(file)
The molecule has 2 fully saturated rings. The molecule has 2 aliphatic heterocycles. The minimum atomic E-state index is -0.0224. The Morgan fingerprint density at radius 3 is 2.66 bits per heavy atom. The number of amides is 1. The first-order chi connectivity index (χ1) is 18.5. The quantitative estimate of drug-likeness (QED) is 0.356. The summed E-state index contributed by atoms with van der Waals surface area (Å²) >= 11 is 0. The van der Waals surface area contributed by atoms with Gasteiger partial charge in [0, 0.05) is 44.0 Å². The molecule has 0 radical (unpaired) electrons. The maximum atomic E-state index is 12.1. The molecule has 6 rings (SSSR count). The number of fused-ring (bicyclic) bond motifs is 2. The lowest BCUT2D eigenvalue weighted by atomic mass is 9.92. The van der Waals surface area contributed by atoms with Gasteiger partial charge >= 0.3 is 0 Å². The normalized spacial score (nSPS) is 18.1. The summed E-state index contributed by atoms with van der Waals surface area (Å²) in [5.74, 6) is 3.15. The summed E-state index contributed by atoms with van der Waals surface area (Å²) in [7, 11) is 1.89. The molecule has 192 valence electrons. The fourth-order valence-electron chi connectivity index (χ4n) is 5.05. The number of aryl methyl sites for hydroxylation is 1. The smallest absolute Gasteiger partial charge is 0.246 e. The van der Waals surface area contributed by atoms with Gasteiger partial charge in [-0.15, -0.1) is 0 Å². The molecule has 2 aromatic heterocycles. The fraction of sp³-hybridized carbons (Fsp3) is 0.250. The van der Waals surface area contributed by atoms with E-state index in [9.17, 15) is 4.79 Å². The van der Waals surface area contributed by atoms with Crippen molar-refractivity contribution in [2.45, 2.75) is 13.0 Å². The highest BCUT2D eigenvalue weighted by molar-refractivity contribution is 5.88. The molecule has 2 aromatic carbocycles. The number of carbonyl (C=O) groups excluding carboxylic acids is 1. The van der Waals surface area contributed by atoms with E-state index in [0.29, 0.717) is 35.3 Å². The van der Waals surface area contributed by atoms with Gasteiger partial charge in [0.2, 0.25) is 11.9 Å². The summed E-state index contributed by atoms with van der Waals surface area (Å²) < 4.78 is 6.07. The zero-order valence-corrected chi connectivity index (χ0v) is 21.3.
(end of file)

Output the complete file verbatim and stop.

The molecule has 2 fully saturated rings. The molecule has 2 aliphatic heterocycles. The minimum atomic E-state index is -0.0224. The Morgan fingerprint density at radius 3 is 2.66 bits per heavy atom. The number of amides is 1. The first-order chi connectivity index (χ1) is 18.5. The quantitative estimate of drug-likeness (QED) is 0.356. The summed E-state index contributed by atoms with van der Waals surface area (Å²) >= 11 is 0. The van der Waals surface area contributed by atoms with Gasteiger partial charge in [0, 0.05) is 44.0 Å². The molecule has 0 radical (unpaired) electrons. The maximum atomic E-state index is 12.1. The molecule has 6 rings (SSSR count). The number of fused-ring (bicyclic) bond motifs is 2. The lowest BCUT2D eigenvalue weighted by atomic mass is 9.92. The van der Waals surface area contributed by atoms with Gasteiger partial charge >= 0.3 is 0 Å². The normalized spacial score (nSPS) is 18.1. The summed E-state index contributed by atoms with van der Waals surface area (Å²) in [5.74, 6) is 3.15. The summed E-state index contributed by atoms with van der Waals surface area (Å²) in [7, 11) is 1.89. The molecule has 192 valence electrons. The fourth-order valence-electron chi connectivity index (χ4n) is 5.05. The number of aryl methyl sites for hydroxylation is 1. The smallest absolute Gasteiger partial charge is 0.246 e. The van der Waals surface area contributed by atoms with Gasteiger partial charge in [-0.15, -0.1) is 0 Å². The molecule has 2 aromatic heterocycles. The fraction of sp³-hybridized carbons (Fsp3) is 0.250. The van der Waals surface area contributed by atoms with E-state index in [9.17, 15) is 4.79 Å². The van der Waals surface area contributed by atoms with Crippen molar-refractivity contribution in [2.45, 2.75) is 13.0 Å². The highest BCUT2D eigenvalue weighted by molar-refractivity contribution is 5.88. The molecule has 2 aromatic carbocycles. The number of carbonyl (C=O) groups excluding carboxylic acids is 1. The van der Waals surface area contributed by atoms with E-state index in [0.29, 0.717) is 35.3 Å². The van der Waals surface area contributed by atoms with Gasteiger partial charge in [0.2, 0.25) is 11.9 Å². The summed E-state index contributed by atoms with van der Waals surface area (Å²) < 4.78 is 6.07. The zero-order valence-corrected chi connectivity index (χ0v) is 21.3.